Mechanistic associations between obesity and colorectal cancer remain unclear. In this study, we investigated whether adipokines are risk factors for colorectal cancer and whether they may mediate its association with obesity. In a case–cohort study nested within the Women’s Health Initiative cohort of postmenopausal women, baseline plasma samples from 457 colorectal cancer cases and 841 subcohort subjects were assayed for seven adipokines—adiponectin, leptin, plasminogen activator inhibitor-1 (PAI-1), resistin, hepatocyte growth factor, interleukin-6 (IL-6), and TNF-α. Serum insulin and estradiol values measured previously were also available for data analysis. After adjusting for age, race, smoking, colonoscopy history, and estrogen level, a low level of antiinflammatory adiponectin and high levels of proinflammatory leptin, PAI-1, and IL-6 were associated with increased colorectal cancer risk, though only leptin remained significant after further adjustment for insulin [HRs comparing extreme quartiles (HRQ4–Q1), 1.84; 95% CI, 1.17–2.90]. Mediation analyses showed that leptin and insulin partially explained the association between waist circumference and colorectal cancer and attenuated it by 25% and 37%, respectively, with insulin being a significant mediator (P = 0.041). Our findings support the conclusion that adipokines involved in inflammation are associated with colorectal cancer risk, but that their effects may be mediated mostly by insulin, with leptin exerting an independent effect. Hyperinsulinemia and hyperleptinemia may therefore partially explain the adiposity association with colorectal cancer in postmenopausal women.
doi:10.1158/0008-5472.CAN-11-2771
PMCID: PMC3790260  PMID: 22511581
12.  Associations of BMI and insulin resistance with leptin, adiponectin, and the leptin to adiponectin ratio across ethnic groups: The Multi-Ethnic Study of Atherosclerosis (MESA) 
Annals of epidemiology  2012;22(10):705-709.
Purpose
Associations of adiponectin and leptin and their ratio with BMI and HOMA-IR have been investigated in different ethnic groups but variability in both assays and statistical methods have made cross-study comparisons difficult. We examined associations among these variables across four ethnic groups in a single study.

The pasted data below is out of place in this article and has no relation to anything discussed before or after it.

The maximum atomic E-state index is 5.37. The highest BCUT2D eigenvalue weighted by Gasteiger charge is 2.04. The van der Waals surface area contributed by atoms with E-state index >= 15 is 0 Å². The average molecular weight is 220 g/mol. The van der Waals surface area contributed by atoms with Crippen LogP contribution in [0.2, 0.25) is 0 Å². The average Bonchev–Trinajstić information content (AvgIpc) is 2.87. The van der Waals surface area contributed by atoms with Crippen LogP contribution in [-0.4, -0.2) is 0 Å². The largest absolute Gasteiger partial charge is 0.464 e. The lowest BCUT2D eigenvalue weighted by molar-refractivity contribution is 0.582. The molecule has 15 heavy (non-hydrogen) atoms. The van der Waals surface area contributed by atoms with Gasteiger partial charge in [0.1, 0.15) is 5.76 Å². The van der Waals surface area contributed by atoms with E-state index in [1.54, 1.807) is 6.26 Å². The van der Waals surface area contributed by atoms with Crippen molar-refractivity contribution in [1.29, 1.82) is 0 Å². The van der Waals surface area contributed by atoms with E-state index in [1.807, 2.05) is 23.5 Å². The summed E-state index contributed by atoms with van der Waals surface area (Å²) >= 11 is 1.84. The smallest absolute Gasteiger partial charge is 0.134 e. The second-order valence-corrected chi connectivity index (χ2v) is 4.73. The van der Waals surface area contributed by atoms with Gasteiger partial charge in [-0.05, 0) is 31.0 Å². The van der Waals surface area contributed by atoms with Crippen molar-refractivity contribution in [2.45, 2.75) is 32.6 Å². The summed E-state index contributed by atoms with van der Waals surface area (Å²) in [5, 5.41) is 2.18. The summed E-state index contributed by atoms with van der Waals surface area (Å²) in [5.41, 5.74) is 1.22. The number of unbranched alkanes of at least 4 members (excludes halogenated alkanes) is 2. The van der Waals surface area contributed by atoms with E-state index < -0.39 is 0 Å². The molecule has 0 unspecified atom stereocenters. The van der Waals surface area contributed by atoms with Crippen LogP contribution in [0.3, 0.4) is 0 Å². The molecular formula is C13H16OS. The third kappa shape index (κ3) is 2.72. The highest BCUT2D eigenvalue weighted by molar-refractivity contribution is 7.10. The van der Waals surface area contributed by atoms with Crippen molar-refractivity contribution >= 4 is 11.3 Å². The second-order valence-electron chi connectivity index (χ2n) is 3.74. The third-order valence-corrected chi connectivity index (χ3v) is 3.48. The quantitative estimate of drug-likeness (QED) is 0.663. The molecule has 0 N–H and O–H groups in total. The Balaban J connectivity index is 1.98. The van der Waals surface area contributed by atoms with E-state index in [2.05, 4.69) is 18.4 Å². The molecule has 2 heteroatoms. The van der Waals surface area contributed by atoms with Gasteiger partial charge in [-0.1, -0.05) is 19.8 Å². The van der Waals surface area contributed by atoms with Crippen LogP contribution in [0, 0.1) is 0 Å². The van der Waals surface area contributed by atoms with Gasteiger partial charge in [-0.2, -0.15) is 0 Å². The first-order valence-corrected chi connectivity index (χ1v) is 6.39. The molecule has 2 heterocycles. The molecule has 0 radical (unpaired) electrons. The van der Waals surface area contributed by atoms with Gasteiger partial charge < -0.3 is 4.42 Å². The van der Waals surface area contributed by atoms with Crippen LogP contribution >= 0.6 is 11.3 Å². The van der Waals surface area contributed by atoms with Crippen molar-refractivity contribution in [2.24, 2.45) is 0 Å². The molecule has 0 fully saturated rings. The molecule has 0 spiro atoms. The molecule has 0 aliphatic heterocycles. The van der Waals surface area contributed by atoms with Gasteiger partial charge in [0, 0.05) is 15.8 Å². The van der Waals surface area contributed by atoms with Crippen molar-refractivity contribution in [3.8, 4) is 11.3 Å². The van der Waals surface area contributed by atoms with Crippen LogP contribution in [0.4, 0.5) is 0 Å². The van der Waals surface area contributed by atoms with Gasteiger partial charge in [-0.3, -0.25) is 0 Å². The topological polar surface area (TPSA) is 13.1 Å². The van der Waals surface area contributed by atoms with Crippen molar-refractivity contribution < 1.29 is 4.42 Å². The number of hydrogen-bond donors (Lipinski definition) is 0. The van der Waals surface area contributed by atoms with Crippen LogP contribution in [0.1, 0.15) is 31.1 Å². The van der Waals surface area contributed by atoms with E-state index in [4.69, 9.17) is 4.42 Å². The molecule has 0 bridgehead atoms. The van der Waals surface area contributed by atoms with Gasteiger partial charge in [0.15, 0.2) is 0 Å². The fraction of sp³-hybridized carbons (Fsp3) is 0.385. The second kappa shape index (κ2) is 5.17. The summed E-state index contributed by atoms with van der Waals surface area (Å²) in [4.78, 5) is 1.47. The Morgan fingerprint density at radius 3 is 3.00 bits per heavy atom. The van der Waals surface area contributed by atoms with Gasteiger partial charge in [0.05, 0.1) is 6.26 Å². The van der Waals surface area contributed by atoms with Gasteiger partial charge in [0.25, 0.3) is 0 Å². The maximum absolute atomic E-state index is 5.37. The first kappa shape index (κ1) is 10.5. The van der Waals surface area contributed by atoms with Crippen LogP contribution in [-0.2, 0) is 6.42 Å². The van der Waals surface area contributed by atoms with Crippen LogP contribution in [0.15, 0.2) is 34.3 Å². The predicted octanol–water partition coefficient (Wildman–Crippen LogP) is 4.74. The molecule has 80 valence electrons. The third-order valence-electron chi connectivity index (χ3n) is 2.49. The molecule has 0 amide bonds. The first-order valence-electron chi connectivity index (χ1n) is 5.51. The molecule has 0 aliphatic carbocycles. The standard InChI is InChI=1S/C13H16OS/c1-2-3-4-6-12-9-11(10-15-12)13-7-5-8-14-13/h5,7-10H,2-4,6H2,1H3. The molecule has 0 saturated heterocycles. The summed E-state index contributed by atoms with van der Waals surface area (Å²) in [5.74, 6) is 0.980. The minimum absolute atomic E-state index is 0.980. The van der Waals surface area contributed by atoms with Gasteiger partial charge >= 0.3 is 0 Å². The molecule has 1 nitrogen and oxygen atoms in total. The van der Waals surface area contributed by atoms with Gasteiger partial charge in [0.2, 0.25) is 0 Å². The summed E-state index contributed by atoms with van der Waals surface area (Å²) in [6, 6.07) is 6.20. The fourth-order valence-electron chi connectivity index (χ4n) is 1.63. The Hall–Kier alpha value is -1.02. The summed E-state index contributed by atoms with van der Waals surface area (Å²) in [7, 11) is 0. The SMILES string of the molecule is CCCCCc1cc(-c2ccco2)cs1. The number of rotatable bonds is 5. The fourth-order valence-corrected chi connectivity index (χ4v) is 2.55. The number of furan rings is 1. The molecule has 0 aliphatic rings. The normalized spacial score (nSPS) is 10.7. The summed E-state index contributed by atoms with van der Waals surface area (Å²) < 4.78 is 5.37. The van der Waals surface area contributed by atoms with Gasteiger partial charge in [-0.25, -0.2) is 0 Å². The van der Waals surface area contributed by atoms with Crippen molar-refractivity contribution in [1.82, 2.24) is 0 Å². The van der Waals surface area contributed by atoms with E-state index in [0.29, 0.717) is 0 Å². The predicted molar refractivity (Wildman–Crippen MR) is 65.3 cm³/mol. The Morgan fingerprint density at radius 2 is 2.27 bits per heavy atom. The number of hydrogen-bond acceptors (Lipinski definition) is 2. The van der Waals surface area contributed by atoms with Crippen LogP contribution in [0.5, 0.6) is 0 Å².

Methods
Adiponectin and leptin were measured in a subset of MESA participants. We calculated associations (using both partial correlations and adjusted linear regression) in each ethnic group and then compared the magnitude of these associations across groups.
Results
After excluding individuals with type 2 diabetes there were 714 White, 219 Chinese, 332 African American, and 405 Hispanic individuals, in the study sample. Associations of BMI with adiponectin and leptin differed significantly (P < 0.05) across the ethnic groups in regression analyses, while associations of HOMA-IR with adiponectin and leptin did not differ across ethnic groups. The leptin to adiponectin ratio was not associated with a greater amount of adiposity or HOMA-IR variance than leptin or adiponectin in any ethnic group.
Conclusions
Given the consistency of HOMA-IR and adipokine associations, the differing means of adiponectin and leptin across ethnic groups may help to explain ethnic differences in mean insulin resistance.
doi:10.1016/j.annepidem.2012.07.011
PMCID: PMC3459265  PMID: 22929534
13.  Association of Race and Sex With Risk of Incident Acute Coronary Heart Disease Events 
CONTEXT
It is unknown whether long-standing disparities in incidence of coronary heart disease (CHD) among US blacks and whites persist.
OBJECTIVE
To examine incident CHD by black and white race and by sex.
DESIGN, SETTING, AND PARTICIPANTS
Prospective cohort study of 24 443 participants without CHD at baseline from the Reasons for Geographic and Racial Differences in Stroke (REGARDS) cohort, who resided in the continental United States and were enrolled between 2003 and 2007 with follow-up through December 31, 2009.
MAIN OUTCOME MEASURE
Expert-adjudicated total (fatal and nonfatal) CHD, fatal CHD, and nonfatal CHD (definite or probable myocardial infarction [MI]; very small non–ST-elevation MI [NSTEMI] had peak troponin level <0.5 µg/L).
RESULTS
Over a mean (SD) of 4.2 (1.5) years of follow-up, 659 incident CHD events occurred (153 in black men, 138 in black women, 254 in white men, and 114 in white women). Among men, the age-standardized incidence rate per 1000 person-years for total CHD was 9.0 (95% CI, 7.5–10.8) for blacks vs 8.1 (95% CI, 6.9–9.4) for whites; fatal CHD: 4.0 (95% CI, 2.9–5.3) vs 1.9 (95% CI, 1.4–2.6), respectively; and nonfatal CHD: 4.9 (95% CI, 3.8–6.2) vs 6.2 (95% CI, 5.2–7.4). Among women, the age-standardized incidence rate per 1000 person-years for total CHD was 5.0 (95% CI, 4.2–6.1) for blacks vs 3.4 (95% CI, 2.8–4.2) for whites; fatal CHD: 2.0 (95% CI, 1.5–2.7) vs 1.0 (95% CI, 0.7–1.5), respectively; and nonfatal CHD: 2.8 (95% CI, 2.2–3.7) vs 2.2 (95% CI, 1.7–2.9). Age- and region-adjusted hazard ratios for fatal CHD among blacks vs whites was near 2.0 for both men and women and became statistically nonsignificant after multivariable adjustment. The multivariable-adjusted hazard ratio for incident nonfatal CHD for blacks vs whites was 0.68 (95% CI, 0.51–0.91) for men and 0.81 (95% CI, 0.58–1.15) for women. Of the 444 nonfatal CHD events, 139 participants (31.3%) had very small NSTEMIs.
CONCLUSIONS
The higher risk of fatal CHD among blacks compared with whites was associated with cardiovascular disease risk factor burden. These relationships may differ by sex.
doi:10.1001/jama.2012.14306
PMCID: PMC3772637  PMID: 23117777
coronary heart disease; epidemiology; racial disparities; disease incidence; cohort study
14.  Association between cardiovascular disease risk factors and occurrence of venous thromboembolism